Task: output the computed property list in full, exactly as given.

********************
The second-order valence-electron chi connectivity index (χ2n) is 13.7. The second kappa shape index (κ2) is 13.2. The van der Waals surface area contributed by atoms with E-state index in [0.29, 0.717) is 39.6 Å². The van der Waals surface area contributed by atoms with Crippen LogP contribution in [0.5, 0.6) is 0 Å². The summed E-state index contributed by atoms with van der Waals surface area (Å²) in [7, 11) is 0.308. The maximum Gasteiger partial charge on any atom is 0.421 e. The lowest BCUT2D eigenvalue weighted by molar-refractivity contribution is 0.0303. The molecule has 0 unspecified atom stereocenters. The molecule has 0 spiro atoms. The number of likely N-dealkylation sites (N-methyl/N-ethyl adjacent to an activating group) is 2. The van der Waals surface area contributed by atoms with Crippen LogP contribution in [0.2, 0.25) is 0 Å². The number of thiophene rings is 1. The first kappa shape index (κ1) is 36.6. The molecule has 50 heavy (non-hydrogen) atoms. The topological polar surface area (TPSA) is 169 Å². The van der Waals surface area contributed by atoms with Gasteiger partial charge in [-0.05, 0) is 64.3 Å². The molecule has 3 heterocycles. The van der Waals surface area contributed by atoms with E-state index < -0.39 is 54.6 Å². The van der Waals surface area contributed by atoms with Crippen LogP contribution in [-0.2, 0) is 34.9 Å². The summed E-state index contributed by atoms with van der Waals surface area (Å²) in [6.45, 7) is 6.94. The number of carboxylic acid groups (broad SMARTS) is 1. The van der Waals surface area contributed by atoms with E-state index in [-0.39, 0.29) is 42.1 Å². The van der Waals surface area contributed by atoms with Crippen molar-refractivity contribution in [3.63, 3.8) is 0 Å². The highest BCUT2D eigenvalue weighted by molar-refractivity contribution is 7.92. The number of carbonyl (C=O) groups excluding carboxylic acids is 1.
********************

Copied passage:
The second-order valence-electron chi connectivity index (χ2n) is 13.7. The second kappa shape index (κ2) is 13.2. The van der Waals surface area contributed by atoms with E-state index in [0.29, 0.717) is 39.6 Å². The van der Waals surface area contributed by atoms with Crippen LogP contribution in [0.5, 0.6) is 0 Å². The summed E-state index contributed by atoms with van der Waals surface area (Å²) in [7, 11) is 0.308. The maximum Gasteiger partial charge on any atom is 0.421 e. The lowest BCUT2D eigenvalue weighted by molar-refractivity contribution is 0.0303. The molecule has 0 unspecified atom stereocenters. The molecule has 0 spiro atoms. The number of likely N-dealkylation sites (N-methyl/N-ethyl adjacent to an activating group) is 2. The van der Waals surface area contributed by atoms with Crippen LogP contribution in [0.2, 0.25) is 0 Å². The number of thiophene rings is 1. The first kappa shape index (κ1) is 36.6. The molecule has 50 heavy (non-hydrogen) atoms. The topological polar surface area (TPSA) is 169 Å². The van der Waals surface area contributed by atoms with Gasteiger partial charge in [-0.05, 0) is 64.3 Å². The molecule has 3 heterocycles. The van der Waals surface area contributed by atoms with E-state index < -0.39 is 54.6 Å². The van der Waals surface area contributed by atoms with Crippen LogP contribution in [-0.2, 0) is 34.9 Å². The summed E-state index contributed by atoms with van der Waals surface area (Å²) in [6.45, 7) is 6.94. The number of carboxylic acid groups (broad SMARTS) is 1. The van der Waals surface area contributed by atoms with E-state index in [-0.39, 0.29) is 42.1 Å². The van der Waals surface area contributed by atoms with Crippen molar-refractivity contribution in [3.63, 3.8) is 0 Å². The highest BCUT2D eigenvalue weighted by molar-refractivity contribution is 7.92. The number of carbonyl (C=O) groups excluding carboxylic acids is 1.